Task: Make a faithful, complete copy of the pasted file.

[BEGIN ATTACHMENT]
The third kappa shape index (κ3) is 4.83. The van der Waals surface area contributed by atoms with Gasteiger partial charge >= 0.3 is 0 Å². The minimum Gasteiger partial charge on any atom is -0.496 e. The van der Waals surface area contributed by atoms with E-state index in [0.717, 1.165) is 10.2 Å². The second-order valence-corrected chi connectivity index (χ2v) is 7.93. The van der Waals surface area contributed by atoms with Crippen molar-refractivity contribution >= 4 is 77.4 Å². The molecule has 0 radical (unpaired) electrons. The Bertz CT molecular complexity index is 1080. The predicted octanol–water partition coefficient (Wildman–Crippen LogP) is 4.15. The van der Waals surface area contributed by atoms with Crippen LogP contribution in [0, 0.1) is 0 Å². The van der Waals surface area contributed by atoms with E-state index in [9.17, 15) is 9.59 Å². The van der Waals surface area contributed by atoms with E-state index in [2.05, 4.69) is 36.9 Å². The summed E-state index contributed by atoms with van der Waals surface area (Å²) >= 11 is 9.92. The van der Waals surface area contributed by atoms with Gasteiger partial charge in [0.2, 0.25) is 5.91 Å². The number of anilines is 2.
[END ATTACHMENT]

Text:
The third kappa shape index (κ3) is 4.83. The van der Waals surface area contributed by atoms with Gasteiger partial charge >= 0.3 is 0 Å². The minimum Gasteiger partial charge on any atom is -0.496 e. The van der Waals surface area contributed by atoms with E-state index in [0.717, 1.165) is 10.2 Å². The second-order valence-corrected chi connectivity index (χ2v) is 7.93. The van der Waals surface area contributed by atoms with Crippen molar-refractivity contribution >= 4 is 77.4 Å². The molecule has 0 radical (unpaired) electrons. The Bertz CT molecular complexity index is 1080. The predicted octanol–water partition coefficient (Wildman–Crippen LogP) is 4.15. The van der Waals surface area contributed by atoms with Crippen LogP contribution in [0, 0.1) is 0 Å². The van der Waals surface area contributed by atoms with E-state index in [9.17, 15) is 9.59 Å². The van der Waals surface area contributed by atoms with E-state index in [2.05, 4.69) is 36.9 Å². The summed E-state index contributed by atoms with van der Waals surface area (Å²) >= 11 is 9.92. The van der Waals surface area contributed by atoms with Gasteiger partial charge in [0.2, 0.25) is 5.91 Å². The number of anilines is 2.